This guy was intense. He was stirring that pot so vigorously you could hear the sound of metal scraping against metal above the traffic and chatter of busy Vinh Khanh Street. Stockily built with arms like pistons, he was putting every ounce of muscle power into coating those crab claws with chili.
I asked if I could video him while he worked. Without pausing or saying a word, he looked at me for a second before turning back to his pot. He didn’t say no or offer any kind of protest so I took the cap off my Canon and started filming anyway. Using a metal cooking spoon, he stirred and tossed that pot into a red hot mess of claws and chili that looked every bit as violent as it did spicy. When he was satisfied, he poured the contents onto a plate which the waitress quickly took away to a waiting table. Only when I played back the video for him did he manage the slightest hint of a smile, before moving on to the next batch.
That steady flow of seafood and activity pretty much sums up the atmosphere of Vinh Khanh Street in District 4. Known for serving the best street seafood in Saigon, this was easily my favorite dining experience in our two weeks in Vietnam.
Crossing the street in Saigon is like playing a game of Frogger – try not to get squished.
Sometimes referred to as “Seafood Street”, Vinh Khanh Street offers several blocks of sidewalk restaurants on either side. Most tourists will be staying in District 1 so the best way to get here is by Uber.
We enjoyed this place so much that we ate here on consecutive nights. On our first night, we went on a local food tour with Alex of Inspitrip. He took us to Ốc Oanh (534 Vĩnh Khánh Street) which is the most famous of all the restaurants on this strip. Packed on both nights, the atmosphere was electric.
Now how good does that look?! We left the ordering to Alex on our first night but he didn’t get this, so we made sure to order it the following night.
I’m not sure what these were. Cuttlefish maybe?
One of the servers proudly showing off a plate of snails. Next to him is a vat of what looks to be hot vit lon, which is the Vietnamese version of balut or duck egg embryo.
There’s Ren and Alex toasting to good seafood. Alex is from Saigon and the founder of Inspitrip, a website that connects travelers with local guides. He gave us an awesome food tour of his city which I’ll be writing about soon.
Here are the crab claws I was walking about earlier before they were raped by the chili.
And there’s Mr. Intensity himself violently stirring together the claws and chili. This guy wasn’t playing around! 😆
You can’t argue with the results though. These claws were seriously coated with chili and devilishly spicy!
Like the octopus, we had the chili crab claws on our second night. We had the best seats in the house with an unobstructed view of the street. Watching all the motorbikes whizz by while we ate was like dinner time theater. It was so much fun.
A dish similar to the chili crab claws but made with snails
The aforementioned octopus. This was delicious, soft and tender and very spicy as well.
One of the things Vinh Khanh Street is known for are its snail dishes. According to Alex, snails are popular but difficult to prepare which is why nearly every restaurant here serves them. They offer several varieties at Ốc Oanh. The ones pictured here were cooked in coconut milk and absolutely delicious.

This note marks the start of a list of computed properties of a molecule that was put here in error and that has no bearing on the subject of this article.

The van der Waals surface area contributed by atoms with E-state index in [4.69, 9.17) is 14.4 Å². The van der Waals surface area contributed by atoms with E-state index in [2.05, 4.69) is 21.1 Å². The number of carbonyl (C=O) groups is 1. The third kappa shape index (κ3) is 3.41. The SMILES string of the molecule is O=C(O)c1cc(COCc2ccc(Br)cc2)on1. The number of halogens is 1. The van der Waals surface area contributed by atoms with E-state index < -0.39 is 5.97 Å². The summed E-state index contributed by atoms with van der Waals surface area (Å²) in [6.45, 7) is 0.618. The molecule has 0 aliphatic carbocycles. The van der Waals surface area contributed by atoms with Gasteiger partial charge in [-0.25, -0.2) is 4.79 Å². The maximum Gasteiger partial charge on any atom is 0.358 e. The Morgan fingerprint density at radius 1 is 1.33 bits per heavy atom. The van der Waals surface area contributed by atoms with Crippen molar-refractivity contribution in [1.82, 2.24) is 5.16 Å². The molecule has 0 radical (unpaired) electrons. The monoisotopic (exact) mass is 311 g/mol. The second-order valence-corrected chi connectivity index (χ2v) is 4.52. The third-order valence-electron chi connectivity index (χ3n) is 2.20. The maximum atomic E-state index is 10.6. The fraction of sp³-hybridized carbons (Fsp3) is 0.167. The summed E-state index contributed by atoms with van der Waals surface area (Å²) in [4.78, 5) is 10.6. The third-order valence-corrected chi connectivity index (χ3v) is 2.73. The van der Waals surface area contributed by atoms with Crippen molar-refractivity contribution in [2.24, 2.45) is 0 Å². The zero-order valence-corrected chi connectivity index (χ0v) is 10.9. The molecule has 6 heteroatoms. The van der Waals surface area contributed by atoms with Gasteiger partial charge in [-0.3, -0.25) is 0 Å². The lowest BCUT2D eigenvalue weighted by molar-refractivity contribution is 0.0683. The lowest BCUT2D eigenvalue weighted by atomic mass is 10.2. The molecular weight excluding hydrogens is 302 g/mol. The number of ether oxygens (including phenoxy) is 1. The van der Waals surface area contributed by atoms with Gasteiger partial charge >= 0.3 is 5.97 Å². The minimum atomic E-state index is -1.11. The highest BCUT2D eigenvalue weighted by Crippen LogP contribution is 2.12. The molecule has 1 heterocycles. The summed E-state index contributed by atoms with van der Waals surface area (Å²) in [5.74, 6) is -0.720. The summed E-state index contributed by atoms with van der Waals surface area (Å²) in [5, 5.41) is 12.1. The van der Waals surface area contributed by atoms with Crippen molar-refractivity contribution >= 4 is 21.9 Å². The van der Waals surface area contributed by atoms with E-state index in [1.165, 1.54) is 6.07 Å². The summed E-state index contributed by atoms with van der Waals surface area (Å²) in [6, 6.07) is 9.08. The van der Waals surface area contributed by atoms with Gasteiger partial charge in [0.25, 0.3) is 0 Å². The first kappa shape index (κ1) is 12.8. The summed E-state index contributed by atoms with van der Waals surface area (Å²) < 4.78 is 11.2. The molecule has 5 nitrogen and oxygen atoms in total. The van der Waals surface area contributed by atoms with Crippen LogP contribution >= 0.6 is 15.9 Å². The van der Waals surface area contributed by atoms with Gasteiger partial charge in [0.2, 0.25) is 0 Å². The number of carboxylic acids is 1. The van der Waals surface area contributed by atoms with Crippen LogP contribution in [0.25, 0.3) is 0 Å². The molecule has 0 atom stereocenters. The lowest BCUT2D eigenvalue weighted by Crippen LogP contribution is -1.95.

Here’s another type of snail served with Morning Glory vegetables. So good.
A plateful of scallops with peanuts, chili, and green onions
This was some type of clam baked with a cream-based sauce, like oyster motoyaki.
There she is. It’s huge!
We enjoyed the snails so much that we ordered them again on our second night. They really are delicious.
We thought we were done eating when a motorbike hawking súp bap cua stopped in front of us. Súp bap cua is Vietnamese crab and corn egg drop soup. It was seriously good and another must-try in Vietnam.
Further down Vinh Khanh Street is Sushi Ko, a local favorite. Alex wrote about it in his guest post on popular street food restaurants in Saigon. If we weren’t so full, I would have loved to try a few pieces of sushi here. According to Alex, they’re just as good as upscale restaurants and at a fraction of the cost!
As described at the top of this post, this was my favorite dining experience during our two weeks in Vietnam. I enjoyed this place so much that with more time, I would have loved to come back here every night. The seafood is a big enough draw on its own, but the atmosphere coupled with a few beers makes it even better. Best of all, the food isn’t expensive. On our second night, we had the crab claws, octopus, and snails along with maybe three beers each for around VND 400,000. At today’s exchange rate, that’s less than USD 18. Not bad at all for all that seafood!
If you like seafood and enjoy Vietnam’s street food vibe, then you absolutely must eat here. Most tourists stay in District 1 so just hop into an Uber and head on over to Ốc Oanh restaurant on 534 Vĩnh Khánh Street. Uber is cheap in Vietnam and the most convenient way to get around. If I remember correctly, it cost just VND 40,000 each way to get here from District 1. Enjoy!
For travel tips to Ho Chi Minh City, check out our First-Timer’s Travel Guide to Ho Chi Minh City (Saigon), Vietnam
JB and Renée are the Traveleaters behind Will Fly for Food, a travel blog for the gastronomically inclined. They enjoy experiencing food from different cultures so they’ve made it their mission to try every country’s national dish. Read more about them and their National Dish Quest here.